Susan Choi’s Trust Exercise (Holt, $27) is a novel that ideally requires a clear schedule and a close friend to read along with—it demands your time and attention, and absolutely deserves it. Trust Exercise, winner of the National Book Award for Fiction, follows a group of students at a competitive performing arts high school as they move from adolescence to adulthood. There are rivalries, complicated power dynamics, questionable teaching ethics, teenage lust, and a particularly unruly group of British actors. It feels appropriate that the novel is split into two halves, as the overall story is primarily concerned with dualities: on-stage versus off-stage personas, exterior versus interior lives, artifice versus vulnerability. But Choi deftly takes apart those dualities and the result is an incredibly satisfying reading experience, filled with turns and reexaminations. Trust Exercise is a singular book from a master storyteller.
Sally Rooney's newest novel, Normal People (Hogarth, $26) is the delightfully frustrating story of Marianne and Connell, entrenched in a complicated relationship full of miscommunication over the course of four years. Rooney gracefully explores how our emotions age and mature with us in a modern coming-of-age story; but also present in the novel is astute observation of how class and social hierarchy inevitably intertwine with our relationships. Her language is deft and precise, her psychological insight unnerving, and her characters realistically complex and imperfect. She strikes us with her subtlety, but her intelligence remains an obvious presence on every page. Although Rooney has been dubbed the “millennial novelist,” this fiction can appeal to nearly anyone hungering for a rich, character-driven story about the irrevocable effects of intimacy and young love.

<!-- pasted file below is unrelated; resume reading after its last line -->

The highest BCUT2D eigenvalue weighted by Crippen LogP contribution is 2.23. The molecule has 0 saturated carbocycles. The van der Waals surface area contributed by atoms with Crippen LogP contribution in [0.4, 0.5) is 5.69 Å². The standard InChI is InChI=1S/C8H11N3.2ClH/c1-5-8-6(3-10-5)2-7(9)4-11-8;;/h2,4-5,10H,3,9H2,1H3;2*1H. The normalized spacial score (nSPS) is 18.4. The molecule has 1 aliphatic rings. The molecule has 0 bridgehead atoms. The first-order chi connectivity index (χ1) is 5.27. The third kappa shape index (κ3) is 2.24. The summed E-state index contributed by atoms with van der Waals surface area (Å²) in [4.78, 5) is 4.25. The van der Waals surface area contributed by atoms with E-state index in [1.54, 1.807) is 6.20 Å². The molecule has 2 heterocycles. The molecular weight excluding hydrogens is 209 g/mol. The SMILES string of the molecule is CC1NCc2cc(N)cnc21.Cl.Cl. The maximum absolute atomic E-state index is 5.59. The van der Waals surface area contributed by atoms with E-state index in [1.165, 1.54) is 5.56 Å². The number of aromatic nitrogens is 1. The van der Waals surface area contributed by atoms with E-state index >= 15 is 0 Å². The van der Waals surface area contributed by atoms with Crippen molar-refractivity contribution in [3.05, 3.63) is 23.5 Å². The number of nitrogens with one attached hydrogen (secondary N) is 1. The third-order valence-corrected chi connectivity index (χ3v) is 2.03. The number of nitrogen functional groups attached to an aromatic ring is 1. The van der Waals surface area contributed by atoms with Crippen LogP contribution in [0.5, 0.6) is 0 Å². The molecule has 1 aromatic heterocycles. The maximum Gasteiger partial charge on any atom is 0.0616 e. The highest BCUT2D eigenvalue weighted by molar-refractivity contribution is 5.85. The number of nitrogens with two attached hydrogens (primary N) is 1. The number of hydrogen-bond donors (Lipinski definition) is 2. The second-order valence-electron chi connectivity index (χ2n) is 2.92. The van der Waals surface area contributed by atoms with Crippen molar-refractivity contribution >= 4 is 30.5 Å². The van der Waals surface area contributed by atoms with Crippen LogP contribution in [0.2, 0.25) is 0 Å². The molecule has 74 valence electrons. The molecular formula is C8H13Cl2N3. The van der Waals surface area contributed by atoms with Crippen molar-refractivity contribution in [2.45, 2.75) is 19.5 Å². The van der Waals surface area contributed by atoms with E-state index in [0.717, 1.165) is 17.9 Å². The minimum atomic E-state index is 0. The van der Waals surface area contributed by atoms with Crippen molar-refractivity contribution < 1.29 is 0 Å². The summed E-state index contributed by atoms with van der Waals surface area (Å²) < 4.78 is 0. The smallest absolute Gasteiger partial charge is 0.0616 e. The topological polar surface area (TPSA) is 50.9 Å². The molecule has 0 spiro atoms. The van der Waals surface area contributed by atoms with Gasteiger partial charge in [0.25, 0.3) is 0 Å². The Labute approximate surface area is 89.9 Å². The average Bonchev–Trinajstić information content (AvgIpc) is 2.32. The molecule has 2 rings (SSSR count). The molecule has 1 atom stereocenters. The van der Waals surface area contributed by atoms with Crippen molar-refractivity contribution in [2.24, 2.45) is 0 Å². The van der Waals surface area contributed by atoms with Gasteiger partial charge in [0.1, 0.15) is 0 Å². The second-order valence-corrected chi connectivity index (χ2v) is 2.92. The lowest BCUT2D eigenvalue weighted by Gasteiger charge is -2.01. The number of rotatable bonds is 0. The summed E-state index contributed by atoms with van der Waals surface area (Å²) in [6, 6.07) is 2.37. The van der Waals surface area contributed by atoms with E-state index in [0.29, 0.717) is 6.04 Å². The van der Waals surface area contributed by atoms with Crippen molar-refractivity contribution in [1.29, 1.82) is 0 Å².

With her debut novel, Disappearing Earth (Knopf, $26.95), Julia Phillips shows she is an author to watch. With a surprising ease and deftness, Phillips transports the reader to the rugged and frozen terrain of the Kamchatka Peninsula in northeastern Russia. One August afternoon the Golosovsky sisters, age eight and ten, go missing. Each beautifully written chapter of the ensuing story takes place over the course of one month during the year after their disappearance. This story is not your usual mystery thriller. It is instead an examination of the ripples, at times barely noticeable, a tragedy can leave on a seemingly tranquil community. Each chapter is told from the point of view of a woman, most of whom don’t have a deep connection to the Golosovsky family. Yet each has been touched by this mystery in however small a way. As each woman’s story unfolds, Phillips reminds us that with every ripple there is a preceding point of impact. While the sisters’ disappearance contributes, Phillips shows that the real impact comes from the realities of life women face on the Kamchatka Peninsula: violence, betrayal, discrimination, mistrust, poverty, and physical hardship form the true tragedy here. This is an amazing story that will leave you yearning for more.